Out of the Humidor
From the Print Edition:
Claudia Schiffer, Jul/Aug 97
(continued from page 6)
The industry says that there are a lot of dollars chasing a more and more limited supply of cigar tobacco. I don't discount this. It has also not escaped my attention that there has been an almost exponential proliferation of cigar retailers lately. Since I don't believe that these nouveau dealers are in the business for altruistic reasons, I'll have to conclude that there are some fairly decent bucks assured to go into this specialized retailing. Conclusion: runaway cigar prices are largely dealer driven, not driven by supply of raw materials.
I've done the bundle-shopping drill, trying to find an at-least-reasonable value cigar as an alternative to my preferred but no longer affordable brands. A lot of others have probably done the same. The remaining options are to smoke a preferred brand, but in greatly reduced numbers, or to just withdraw my lifelong patronage of the cigar industry as others such as I will undoubtedly do. Maybe this vacuum in the market will be taken up by the new, occasional cigar smokers--women, yuppies, etc--and maybe not.
It would give me the greatest pleasure to enjoy on a regular basis the fine cigars that are so prevalently pictured in the hands of celebrities on the covers and feature articles of publications, or at least to enjoy cigars of the quality that I have smoked in my lifetime before this aberrant market. But, since this is not likely, I'll continue to smoke within the limits of my options. I smoke for pleasure, not to make a statement. It doesn't matter what band is on the cigar when there's no one around to impress. When my options can no longer provide a cigar that provides simply a pleasurably personal smoke, then maybe I'll do my bit to relieve stress on the tobacco supply by making my share available to someone else.
I am a 23-year-old novice cigar aficionado who has been smoking cigars for about a year. During the last four months I have done extensive research into cigars and have acquired a great love for the art of smoking them. I recently had an experience that I feel is worthy of your "Out of the Humidor" column, so I have decided to share it with you.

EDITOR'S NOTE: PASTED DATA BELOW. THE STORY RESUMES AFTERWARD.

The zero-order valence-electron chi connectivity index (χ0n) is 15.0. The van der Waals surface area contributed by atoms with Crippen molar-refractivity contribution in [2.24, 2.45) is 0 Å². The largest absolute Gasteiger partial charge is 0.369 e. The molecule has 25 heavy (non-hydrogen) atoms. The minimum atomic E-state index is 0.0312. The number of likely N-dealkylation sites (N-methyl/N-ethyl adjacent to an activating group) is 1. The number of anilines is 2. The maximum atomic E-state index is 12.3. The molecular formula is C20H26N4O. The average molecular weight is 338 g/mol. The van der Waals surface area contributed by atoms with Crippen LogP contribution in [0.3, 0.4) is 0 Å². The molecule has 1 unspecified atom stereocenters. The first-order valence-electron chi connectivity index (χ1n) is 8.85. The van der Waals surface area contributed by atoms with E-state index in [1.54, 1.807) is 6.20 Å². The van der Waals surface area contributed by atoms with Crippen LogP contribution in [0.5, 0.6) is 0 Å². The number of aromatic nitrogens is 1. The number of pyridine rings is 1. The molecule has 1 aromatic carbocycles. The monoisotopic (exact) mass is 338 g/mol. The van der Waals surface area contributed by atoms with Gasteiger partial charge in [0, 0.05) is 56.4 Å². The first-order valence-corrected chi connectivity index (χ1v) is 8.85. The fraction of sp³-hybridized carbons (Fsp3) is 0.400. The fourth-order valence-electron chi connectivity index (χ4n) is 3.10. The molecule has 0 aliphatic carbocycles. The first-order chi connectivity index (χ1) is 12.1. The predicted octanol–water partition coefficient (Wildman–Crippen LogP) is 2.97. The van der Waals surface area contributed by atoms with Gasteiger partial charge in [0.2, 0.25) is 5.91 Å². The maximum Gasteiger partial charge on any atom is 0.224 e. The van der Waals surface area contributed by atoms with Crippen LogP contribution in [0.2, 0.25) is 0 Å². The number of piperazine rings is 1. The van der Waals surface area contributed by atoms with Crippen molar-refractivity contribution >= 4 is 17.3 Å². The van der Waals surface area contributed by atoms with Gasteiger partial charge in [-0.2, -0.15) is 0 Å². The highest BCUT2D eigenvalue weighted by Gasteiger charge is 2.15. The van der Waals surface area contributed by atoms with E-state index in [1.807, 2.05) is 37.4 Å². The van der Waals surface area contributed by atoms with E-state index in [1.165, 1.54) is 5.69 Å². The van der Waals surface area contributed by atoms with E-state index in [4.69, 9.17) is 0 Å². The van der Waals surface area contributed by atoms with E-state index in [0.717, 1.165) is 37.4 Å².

One late Thursday night my girlfriend and I decided that we would go on a little road trip to get away from the everyday run-and-gun lifestyle of our city. On instinct we decided that we would spend our Friday afternoon traveling to see Graceland. We live in Little Rock, Arkansas, and Memphis is about two and a half hours from where we live. After deciding that, I immediately went home and signed on to Cigar Aficionado On-Line to check for cigar stores in the Memphis area. Needless to say I found many shops!
The next day we were on the road by 9 a.m. Upon arriving in Memphis I immediately drove to the closest cigar store. Entering the store I found treasure, the Fuente Fuente Opus X. I was overwhelmed with joy since I had read so much about these precious smokes. After buying as many as I could afford (they are not cheap) and hitting a couple of other stores, we were on our way to see the King!
We spent hours wandering through the grounds of Graceland and had a wonderful time together. It was definitely an experience to remember! We left Memphis around 5:30 p.m. and arrived in Little Rock around 8 p.m. Although we were both tired, we took my cigars to my humidor at our local cigar shop and kept one out for later that evening. We drove around that evening for about an hour looking for the perfect spot to enjoy my Opus X. Finally, around 11 p.m. we arrived at a small, intimate pond where I could enjoy every second of the smoke. It was very dark and all you could see was the reflection of the moon on the pond and the fountain in the middle of the pond gently spraying water.
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